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Exploration, Development, And Implementation Of The Clemson University Retrieval Of Explants Program In Orthopaedics (Cu Repo)

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2010 Annual Conference & Exposition


Louisville, Kentucky

Publication Date

June 20, 2010

Start Date

June 20, 2010

End Date

June 23, 2010



Conference Session

Experiential Learning in BME

Tagged Division


Page Count


Page Numbers

15.561.1 - 15.561.13



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Paper Authors

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Michele Wabler Clemson University

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Estefania Alvarez Clemson University

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John DesJardins Clemson University

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NOTE: The first page of text has been automatically extracted and included below in lieu of an abstract

Exploration, Development, and Implementation of the Clemson University Retrieval of Explants Program in Orthopaedics (CU-REPO)


Total joint replacement has become one of the most successful surgical procedures of the past forty years in the treatment of arthritis, limb deformities, and chronic joint pain, relieving discomfort and joint stiffness for millions of people. It is estimated that the number of primary total hip arthroplasties (THAs) will increase 175% by the year 2030, and primary total knee arthroplasties (TKAs) will see a 675% increase in the same time frame1. While most total joint replacements are permanent, complications during a prosthetic’s lifetime can arise that lead to revision, or in severe cases, complete removal of the implant. Explantation and characterization of such devices can lend valuable information about implant in vivo functional performance, long-term structural and material properties, and implant failure modes. The field of implant retrieval analysis can also be seen as a prime educational platform in which to engage and educate the undergraduate student in topics of medical devices, biomaterials, and clinical anatomy. This paper details the development, application, and assessment of a mentored undergraduate teaching and research program known as Creative Inquiry at Clemson University that is focused on the development of a statewide implant retrieval program for educational and research purposes.


The mission of the Department of Bioengineering at Clemson University is to provide an outstanding education for engineers in bioengineering and developing future leaders. With this mission in mind, three goals were identified: 1) to provide students with the education needed for a rewarding career, 2) to provide an intellectually rigorous undergraduate education that emphasizes fundamental engineering and life sciences and 3) to train a workforce to sustain a growing bioengineering industry in the United States and participate in the economic development of the State of South Carolina. To assist in accomplishing these goals, the Department of Bioengineering participates in a university-wide program known as Creative Inquiry3. This program, unique to Clemson University, was developed to allow small teams of students to study problems stemming from curiosity, a professor’s challenge, or simply the needs of the world around them. With more than 250 projects currently active, programs are available to every undergraduate student at all levels, and new projects are welcomed and encouraged. A faculty advisor, who leads the group and encourages student success, monitors the Creative Inquiry undergraduate teams. This interactive environment engages students, faculty, and community in discovery, enriching the lives of each constituency, and provoking higher-order thinking, reflection on learning, and connection experiences to traditional engineering coursework as well as the successful publication of abstracts, posters, and papers based on Creative Inquiry research2-6.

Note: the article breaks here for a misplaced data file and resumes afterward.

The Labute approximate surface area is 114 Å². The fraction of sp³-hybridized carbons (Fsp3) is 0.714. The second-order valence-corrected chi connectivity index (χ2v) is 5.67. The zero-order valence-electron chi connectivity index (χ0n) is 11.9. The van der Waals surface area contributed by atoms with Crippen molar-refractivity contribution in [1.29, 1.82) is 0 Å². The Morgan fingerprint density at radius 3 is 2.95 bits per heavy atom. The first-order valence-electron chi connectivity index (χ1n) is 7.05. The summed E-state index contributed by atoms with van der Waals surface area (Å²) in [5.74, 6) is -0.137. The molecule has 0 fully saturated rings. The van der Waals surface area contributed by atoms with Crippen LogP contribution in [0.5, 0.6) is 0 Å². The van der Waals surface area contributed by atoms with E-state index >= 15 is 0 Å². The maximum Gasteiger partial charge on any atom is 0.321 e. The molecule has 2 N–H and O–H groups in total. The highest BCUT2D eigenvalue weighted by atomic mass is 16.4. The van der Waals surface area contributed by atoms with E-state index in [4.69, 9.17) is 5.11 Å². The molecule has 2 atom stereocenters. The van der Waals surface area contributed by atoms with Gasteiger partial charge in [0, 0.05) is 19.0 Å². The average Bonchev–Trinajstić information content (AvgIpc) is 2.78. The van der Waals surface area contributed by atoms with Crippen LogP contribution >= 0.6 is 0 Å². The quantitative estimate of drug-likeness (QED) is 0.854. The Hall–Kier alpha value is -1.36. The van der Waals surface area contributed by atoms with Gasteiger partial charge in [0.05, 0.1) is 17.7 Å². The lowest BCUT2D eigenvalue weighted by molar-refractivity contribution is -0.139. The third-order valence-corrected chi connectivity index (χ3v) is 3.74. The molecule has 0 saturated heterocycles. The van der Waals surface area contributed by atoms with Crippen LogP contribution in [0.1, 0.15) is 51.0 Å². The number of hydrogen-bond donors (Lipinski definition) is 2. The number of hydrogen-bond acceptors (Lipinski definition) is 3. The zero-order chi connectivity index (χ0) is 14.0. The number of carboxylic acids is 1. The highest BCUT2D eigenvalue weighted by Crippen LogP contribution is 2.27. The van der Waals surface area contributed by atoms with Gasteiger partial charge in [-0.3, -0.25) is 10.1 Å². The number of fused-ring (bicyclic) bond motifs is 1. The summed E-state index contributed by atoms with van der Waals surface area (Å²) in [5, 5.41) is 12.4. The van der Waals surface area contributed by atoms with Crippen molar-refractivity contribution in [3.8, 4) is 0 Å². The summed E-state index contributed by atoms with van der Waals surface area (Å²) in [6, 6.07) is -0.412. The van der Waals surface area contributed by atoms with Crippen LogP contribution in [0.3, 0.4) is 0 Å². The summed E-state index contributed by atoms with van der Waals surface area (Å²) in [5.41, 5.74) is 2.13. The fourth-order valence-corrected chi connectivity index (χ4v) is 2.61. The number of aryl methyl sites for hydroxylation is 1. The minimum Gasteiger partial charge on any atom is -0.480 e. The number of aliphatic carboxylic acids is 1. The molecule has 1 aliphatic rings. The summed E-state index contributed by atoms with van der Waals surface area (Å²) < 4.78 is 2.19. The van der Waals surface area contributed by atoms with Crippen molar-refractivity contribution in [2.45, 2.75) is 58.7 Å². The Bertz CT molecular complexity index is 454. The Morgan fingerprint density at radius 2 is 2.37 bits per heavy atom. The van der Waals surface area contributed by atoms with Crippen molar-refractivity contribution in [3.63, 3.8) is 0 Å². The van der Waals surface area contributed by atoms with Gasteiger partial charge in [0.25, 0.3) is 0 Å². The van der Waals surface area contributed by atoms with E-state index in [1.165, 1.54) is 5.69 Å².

Wabler, M., & Alvarez, E., & DesJardins, J. (2010, June), Exploration, Development, And Implementation Of The Clemson University Retrieval Of Explants Program In Orthopaedics (Cu Repo) Paper presented at 2010 Annual Conference & Exposition, Louisville, Kentucky. 10.18260/1-2--16671

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